If you’re going into a new job as a step to a different job, you need to co-create a personal development plan with the people responsible for filling the second job. Don’t read this wrong. You still need a 100-Day Action Plan to help you and your team deliver better results faster in the first job. And you also need a deliberate plan to develop the strengths required for the second job.
The two are concurrent. Follow the seven steps of executive onboarding for the first job, getting a head start before the start, managing your message, setting direction and building your team, and sustaining momentum and delivering results.
And, while you’re adjusting to the changes that come your way, make sure you’re adjusting yourself to prepare for the next job. This is about building your strengths – the combination of innate talent, learned knowledge, practiced skills, hard-won experience, and apprenticed craft-level caring and sensibilities.
The going-in assumption is that you have the right motivation for the second job, that you are going to fit with the organization and that you have the innate talent to succeed. Given that, identify the strengths required, your current strengths and gaps, your development objectives, and plan to build them.
Step 1: Identify the strengths required to be successful in the new, second job.
Step 2: Identify your current strengths to develop and current strength gaps to fill. People often focus just on filling gaps. The Animal School fable teaches us that that leads to a class of average ducks instead of a team with differentiated, complementary strengths. Don’t do that. Build your already existing and fill the gaps between the strengths you currently have and those required to be successful in the new, second job.
Step 3: Lay out your developmental objectives for the period between now and when you need to be ready for the second job. This has three or four components, the fourth being craft-level caring and sensibilities as those are not always required.
- Learn knowledge. You can acquire knowledge by reading internal and external materials. You can take courses, again either internally or offered externally by organizations, schools and the like. You can go through training seminars and programs.
- Practice skills. A lot of practice can be done on-the-job. Alternately, you can find other opportunities to practice skills including volunteer jobs. Deliberate practice involves picking one skill in one particular situation and sharpening that skill. Then moving on to another skill.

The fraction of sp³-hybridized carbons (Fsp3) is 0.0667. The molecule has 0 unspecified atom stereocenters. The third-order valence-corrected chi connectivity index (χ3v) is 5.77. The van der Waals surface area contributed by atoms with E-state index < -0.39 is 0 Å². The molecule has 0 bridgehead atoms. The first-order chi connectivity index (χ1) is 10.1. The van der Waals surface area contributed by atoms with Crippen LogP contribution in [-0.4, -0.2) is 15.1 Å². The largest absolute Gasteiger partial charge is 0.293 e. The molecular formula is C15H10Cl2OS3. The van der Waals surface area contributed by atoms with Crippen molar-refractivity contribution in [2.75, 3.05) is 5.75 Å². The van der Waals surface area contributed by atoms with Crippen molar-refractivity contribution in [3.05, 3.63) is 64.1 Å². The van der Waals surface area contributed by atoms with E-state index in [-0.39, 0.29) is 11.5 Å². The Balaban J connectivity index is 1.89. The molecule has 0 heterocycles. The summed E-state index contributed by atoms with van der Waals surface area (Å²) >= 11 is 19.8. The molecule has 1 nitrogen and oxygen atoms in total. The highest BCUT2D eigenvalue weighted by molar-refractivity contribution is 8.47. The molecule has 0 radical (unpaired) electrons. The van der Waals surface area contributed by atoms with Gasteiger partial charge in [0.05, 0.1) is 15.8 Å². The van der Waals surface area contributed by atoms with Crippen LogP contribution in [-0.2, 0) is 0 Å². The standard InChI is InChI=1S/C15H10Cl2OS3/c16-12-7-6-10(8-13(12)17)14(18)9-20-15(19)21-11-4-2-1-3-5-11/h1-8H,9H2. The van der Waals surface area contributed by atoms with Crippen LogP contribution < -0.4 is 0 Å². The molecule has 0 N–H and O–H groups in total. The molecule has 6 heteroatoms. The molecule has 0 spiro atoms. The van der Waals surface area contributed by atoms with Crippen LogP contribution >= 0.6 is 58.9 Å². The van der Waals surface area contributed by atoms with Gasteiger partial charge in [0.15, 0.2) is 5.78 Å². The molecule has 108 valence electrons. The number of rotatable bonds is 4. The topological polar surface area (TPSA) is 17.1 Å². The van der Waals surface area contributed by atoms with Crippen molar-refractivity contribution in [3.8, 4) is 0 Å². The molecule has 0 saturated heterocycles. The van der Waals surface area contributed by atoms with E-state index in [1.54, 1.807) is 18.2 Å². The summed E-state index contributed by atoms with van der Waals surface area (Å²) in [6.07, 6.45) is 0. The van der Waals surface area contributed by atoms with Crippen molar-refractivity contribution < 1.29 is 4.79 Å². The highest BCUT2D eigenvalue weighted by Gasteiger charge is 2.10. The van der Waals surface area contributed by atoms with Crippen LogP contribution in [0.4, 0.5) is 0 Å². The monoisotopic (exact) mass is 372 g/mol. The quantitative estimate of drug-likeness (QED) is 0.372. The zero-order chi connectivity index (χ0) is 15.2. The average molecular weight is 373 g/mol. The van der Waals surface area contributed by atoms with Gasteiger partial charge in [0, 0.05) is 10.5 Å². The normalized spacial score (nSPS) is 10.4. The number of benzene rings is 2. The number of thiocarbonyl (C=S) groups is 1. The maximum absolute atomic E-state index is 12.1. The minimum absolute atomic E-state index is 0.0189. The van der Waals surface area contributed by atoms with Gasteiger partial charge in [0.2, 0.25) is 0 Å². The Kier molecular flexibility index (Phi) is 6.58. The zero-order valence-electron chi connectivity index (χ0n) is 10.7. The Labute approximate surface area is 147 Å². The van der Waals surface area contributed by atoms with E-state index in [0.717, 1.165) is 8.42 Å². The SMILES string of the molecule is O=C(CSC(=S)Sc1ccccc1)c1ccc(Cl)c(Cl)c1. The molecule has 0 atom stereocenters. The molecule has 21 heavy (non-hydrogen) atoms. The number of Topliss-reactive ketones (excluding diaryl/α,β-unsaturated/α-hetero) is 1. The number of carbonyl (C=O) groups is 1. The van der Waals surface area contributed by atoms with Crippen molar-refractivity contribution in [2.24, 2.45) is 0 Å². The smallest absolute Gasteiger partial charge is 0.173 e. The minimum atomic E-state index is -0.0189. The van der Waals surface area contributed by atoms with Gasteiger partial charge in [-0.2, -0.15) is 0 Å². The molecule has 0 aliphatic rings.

- Gain relevant experience. Think about a string quartet. While the individual artists can practice on their own, they need the experience of working together in rehearsals, recitals and the like. You can experience parts of your new job by engaging in real-world activities, but working on projects, by working on programs that comprise multiple projects. You might do some interim roles, take some part-time assignments, or map out a series of full-time roles leading to the major job you all have in mind.
- Apprentice to people with craft-level caring and sensibilities. This requires the greatest investment in time and is not required for all roles. Some sensibilities cannot be learned, practiced or even experienced. They have to be absorbed from masters over time. A classic example is Stephen Sondheim who was apprenticed to theater legend Oscar Hammerstein to absorb his sensibilities, on rhyme, characterization and storytelling.
Resources to be deployed. Having laid out your plan, think through the resources required to help you implement it. This may include managers, coaches, trainers, craftspeople (internal or external). Nothing is a real priority until you devote the resources required to make it a success.
Your own responsibilities. Be clear on what you’re going to do to learn, practice and experience for which you’re holding yourself accountable.
Responsibilities of manager/coach. Align with your manager or coach what they are going to do to help you learn, practice and experience and how they are going to hold themselves accountable.
Step 4: Lay out your plan with specific milestones and timing. Of course, the plan will change as your ratchet up your current best thinking or things change. But start with a plan.
Step 5: Implement, track, and adjust as appropriate.
If you and those responsible for filling the second job co-create the developmental objectives and plan and deliver it together, there should be no question about if and when you’re ready for that job.
Click here for a list of my Forbes articles (of which this is #823) and a summary of my book on executive onboarding: The New Leader’s 100-Day Action Plan.